Highland Council will not object to a proposed 16-turbine wind farm near Lairg, despite objections from NatureScot, Mountaineering Scotland and two community councils.
The local authority’s north planning committee concluded that the benefits of the Chleansaid wind farm outweigh the challenges.
ESB Asset Development UK Limited wants to build the wind farm at Dalnessie, Lairg.
As a major national development, the application comes under the scope of the Electricity Act rather than Highland Council directly. The council is invited to comment as a consultee.
Debating the Lairg wind farm plan on Tuesday, councillors agreed not to make any formal objection to the Scottish Government.
Councillors and planning officers grappled with the particular location of this proposed wind farm.
The site itself doesn’t sit within any national conservation areas. However, it is in very close proximity to some of the most unspoilt landscapes in Scotland.
If approved, the wind farm will lie within 10 kilometres of three different wild lands, Caithness and Sutherland peatlands, and several moors, lochs and rivers with special environmental protections.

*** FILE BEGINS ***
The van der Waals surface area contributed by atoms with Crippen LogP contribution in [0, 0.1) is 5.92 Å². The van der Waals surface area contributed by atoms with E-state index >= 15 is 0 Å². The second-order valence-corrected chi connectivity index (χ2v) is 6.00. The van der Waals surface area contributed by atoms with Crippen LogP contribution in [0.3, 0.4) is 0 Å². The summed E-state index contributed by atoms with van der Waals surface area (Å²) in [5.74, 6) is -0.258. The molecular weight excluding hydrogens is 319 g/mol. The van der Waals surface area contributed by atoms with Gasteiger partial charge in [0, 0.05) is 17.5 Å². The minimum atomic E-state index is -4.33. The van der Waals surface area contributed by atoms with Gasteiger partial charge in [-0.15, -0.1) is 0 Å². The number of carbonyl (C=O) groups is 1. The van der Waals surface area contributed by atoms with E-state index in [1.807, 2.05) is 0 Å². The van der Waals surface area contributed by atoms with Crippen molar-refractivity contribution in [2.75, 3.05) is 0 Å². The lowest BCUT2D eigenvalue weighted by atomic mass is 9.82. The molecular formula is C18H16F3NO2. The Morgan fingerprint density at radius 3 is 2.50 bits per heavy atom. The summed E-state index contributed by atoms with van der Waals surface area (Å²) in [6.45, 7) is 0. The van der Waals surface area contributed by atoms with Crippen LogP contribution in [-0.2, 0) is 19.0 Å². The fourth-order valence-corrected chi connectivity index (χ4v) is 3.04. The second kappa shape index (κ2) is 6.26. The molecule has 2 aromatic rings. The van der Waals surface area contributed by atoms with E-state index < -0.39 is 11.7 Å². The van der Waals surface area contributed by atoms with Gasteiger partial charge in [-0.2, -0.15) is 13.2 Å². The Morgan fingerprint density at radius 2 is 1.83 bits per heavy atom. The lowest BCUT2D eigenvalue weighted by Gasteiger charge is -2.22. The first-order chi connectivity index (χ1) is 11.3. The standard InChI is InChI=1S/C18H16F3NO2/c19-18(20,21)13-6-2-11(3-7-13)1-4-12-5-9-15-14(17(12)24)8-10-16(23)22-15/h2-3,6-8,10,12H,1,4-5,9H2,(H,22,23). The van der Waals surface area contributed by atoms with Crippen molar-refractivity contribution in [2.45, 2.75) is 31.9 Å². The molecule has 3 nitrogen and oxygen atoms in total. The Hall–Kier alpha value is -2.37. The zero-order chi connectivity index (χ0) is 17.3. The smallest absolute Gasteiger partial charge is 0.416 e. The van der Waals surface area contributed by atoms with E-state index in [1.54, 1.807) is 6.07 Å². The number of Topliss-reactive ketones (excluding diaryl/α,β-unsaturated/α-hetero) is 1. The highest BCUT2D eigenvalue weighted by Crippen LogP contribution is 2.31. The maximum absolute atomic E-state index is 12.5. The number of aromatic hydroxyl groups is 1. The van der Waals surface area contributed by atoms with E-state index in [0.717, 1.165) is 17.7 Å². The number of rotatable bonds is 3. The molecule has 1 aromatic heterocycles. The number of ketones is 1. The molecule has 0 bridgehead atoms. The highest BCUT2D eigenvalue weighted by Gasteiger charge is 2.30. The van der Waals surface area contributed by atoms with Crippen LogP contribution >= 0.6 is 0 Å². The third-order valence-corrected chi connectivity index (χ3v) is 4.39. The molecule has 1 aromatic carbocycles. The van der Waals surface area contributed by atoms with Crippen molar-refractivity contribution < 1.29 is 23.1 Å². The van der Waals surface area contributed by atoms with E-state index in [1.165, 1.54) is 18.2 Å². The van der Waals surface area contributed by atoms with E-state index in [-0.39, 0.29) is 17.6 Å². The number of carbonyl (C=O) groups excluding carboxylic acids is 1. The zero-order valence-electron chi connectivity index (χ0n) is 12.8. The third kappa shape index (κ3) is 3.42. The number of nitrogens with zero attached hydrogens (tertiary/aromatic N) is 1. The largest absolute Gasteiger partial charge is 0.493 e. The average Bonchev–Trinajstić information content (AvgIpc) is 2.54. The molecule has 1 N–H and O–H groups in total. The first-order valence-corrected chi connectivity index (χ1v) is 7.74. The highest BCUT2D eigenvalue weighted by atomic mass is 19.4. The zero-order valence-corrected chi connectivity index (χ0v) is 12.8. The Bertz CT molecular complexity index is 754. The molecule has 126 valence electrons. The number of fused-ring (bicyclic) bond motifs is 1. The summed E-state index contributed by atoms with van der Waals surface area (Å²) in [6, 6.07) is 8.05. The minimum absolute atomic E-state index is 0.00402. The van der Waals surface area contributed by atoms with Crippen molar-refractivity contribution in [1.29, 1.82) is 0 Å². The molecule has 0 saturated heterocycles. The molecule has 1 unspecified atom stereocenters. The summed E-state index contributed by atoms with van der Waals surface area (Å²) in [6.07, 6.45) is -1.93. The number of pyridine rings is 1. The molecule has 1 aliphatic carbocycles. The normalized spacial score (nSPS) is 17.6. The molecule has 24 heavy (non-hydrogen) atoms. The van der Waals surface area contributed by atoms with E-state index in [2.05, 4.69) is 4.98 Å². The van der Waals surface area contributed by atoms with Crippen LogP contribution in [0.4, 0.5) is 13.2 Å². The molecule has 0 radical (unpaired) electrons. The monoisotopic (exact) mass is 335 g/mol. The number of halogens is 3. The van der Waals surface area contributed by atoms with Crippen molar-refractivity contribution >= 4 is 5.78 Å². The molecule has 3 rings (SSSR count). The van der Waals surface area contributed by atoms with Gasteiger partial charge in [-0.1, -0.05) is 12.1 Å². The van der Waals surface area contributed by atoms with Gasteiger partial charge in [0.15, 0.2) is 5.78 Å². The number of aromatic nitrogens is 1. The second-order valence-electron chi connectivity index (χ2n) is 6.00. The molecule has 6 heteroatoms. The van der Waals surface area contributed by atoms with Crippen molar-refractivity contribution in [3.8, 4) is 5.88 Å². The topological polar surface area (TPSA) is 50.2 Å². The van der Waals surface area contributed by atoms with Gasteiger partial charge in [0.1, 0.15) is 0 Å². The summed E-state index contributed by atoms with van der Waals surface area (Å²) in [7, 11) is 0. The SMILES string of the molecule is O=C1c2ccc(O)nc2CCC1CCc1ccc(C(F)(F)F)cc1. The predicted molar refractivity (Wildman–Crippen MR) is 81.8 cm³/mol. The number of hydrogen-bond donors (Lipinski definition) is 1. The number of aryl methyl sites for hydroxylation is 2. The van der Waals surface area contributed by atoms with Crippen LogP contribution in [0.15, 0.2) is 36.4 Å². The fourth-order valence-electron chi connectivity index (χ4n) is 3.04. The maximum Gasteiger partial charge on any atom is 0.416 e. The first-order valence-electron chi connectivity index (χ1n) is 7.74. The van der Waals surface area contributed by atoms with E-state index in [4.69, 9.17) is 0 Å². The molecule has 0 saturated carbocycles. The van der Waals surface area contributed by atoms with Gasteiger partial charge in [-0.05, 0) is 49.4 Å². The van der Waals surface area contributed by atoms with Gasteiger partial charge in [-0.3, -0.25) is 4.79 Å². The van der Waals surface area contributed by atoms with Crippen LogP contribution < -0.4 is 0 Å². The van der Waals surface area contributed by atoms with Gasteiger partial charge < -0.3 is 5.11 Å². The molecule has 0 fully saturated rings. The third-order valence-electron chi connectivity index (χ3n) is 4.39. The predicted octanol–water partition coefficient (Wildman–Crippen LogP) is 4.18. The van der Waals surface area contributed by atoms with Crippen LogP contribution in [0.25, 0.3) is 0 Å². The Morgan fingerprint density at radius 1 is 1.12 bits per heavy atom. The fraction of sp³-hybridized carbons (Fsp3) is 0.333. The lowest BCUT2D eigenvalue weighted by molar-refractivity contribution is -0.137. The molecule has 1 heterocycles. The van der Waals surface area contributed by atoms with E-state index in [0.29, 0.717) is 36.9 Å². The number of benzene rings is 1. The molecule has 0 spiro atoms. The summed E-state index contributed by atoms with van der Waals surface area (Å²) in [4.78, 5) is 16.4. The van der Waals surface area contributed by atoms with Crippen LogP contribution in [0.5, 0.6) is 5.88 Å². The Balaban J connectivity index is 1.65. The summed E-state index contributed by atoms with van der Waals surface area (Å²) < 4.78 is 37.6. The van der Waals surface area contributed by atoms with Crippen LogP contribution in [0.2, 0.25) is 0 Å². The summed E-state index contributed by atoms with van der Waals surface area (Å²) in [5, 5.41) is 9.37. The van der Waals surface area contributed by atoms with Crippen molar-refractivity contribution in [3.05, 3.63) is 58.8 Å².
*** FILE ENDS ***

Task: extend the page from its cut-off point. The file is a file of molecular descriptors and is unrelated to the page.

Caithness and Sutherland peatlands is currently in the running to be granted World Heritage Site status.
And adjoining the site boundary is hillwalkers’ favourite, Ben Klibreck and Armine forest.
The sensitive nature of the landscape attracted several objections. Most influential is that of NatureScot, which said the Lairg wind farm would have significant effects on the Ben Klibreck-Armine wild land area.
Mountaineering Scotland objected on the same grounds, adding that the wind farm would negatively impact the landscape and scenery. It said wind farms are encircling the hills, making them less attractive to hillwalkers and tourists.
However, in a 106-page report, Highland Council planners outlined that many of these concerns could be mitigated by imposing certain conditions on the application.
During debate, they reminded members that this is a national – not a local – planning application. As such, councillors needed to consider the positive contribution to national climate change targets.
If the application was going to Highland Council, the committee would place considerable weight on an objection from NatureScot.
However, in this case the council is just another consultee. Overall, planners felt the economic and environmental benefits nationally, outweighed the local sensitivities.  https://www.northern-times.co.uk/news/chleansaid-wind-farm-plan-near-lairg-raises-no-objection-fro-295858/?fbclid=IwAR0y_0NS_Yfpo-v7cvrU4jOIbtfoSZHhg-pYFYWwCm2JZAjafL5aztoa8CE

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